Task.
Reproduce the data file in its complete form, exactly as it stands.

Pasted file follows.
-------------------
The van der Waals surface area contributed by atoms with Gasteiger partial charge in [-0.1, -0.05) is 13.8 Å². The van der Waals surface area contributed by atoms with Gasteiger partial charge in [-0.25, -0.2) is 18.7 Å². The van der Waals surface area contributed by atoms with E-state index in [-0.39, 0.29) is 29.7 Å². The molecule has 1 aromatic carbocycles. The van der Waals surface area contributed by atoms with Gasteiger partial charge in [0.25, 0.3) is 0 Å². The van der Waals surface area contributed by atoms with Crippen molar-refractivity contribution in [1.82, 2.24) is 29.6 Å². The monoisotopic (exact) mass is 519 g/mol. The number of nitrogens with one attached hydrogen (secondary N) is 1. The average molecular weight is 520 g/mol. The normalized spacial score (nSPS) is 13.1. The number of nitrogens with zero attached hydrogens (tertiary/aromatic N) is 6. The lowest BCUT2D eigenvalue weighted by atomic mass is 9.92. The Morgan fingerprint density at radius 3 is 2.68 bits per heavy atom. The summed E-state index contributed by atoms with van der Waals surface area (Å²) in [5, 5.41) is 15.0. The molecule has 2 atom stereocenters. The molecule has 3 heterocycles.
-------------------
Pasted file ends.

The van der Waals surface area contributed by atoms with Gasteiger partial charge in [-0.1, -0.05) is 13.8 Å². The van der Waals surface area contributed by atoms with Gasteiger partial charge in [-0.25, -0.2) is 18.7 Å². The van der Waals surface area contributed by atoms with E-state index in [-0.39, 0.29) is 29.7 Å². The molecule has 1 aromatic carbocycles. The van der Waals surface area contributed by atoms with Gasteiger partial charge in [0.25, 0.3) is 0 Å². The van der Waals surface area contributed by atoms with Crippen molar-refractivity contribution in [1.82, 2.24) is 29.6 Å². The monoisotopic (exact) mass is 519 g/mol. The number of nitrogens with one attached hydrogen (secondary N) is 1. The average molecular weight is 520 g/mol. The normalized spacial score (nSPS) is 13.1. The number of nitrogens with zero attached hydrogens (tertiary/aromatic N) is 6. The lowest BCUT2D eigenvalue weighted by atomic mass is 9.92. The Morgan fingerprint density at radius 3 is 2.68 bits per heavy atom. The summed E-state index contributed by atoms with van der Waals surface area (Å²) in [5, 5.41) is 15.0. The molecule has 2 atom stereocenters. The molecule has 3 heterocycles.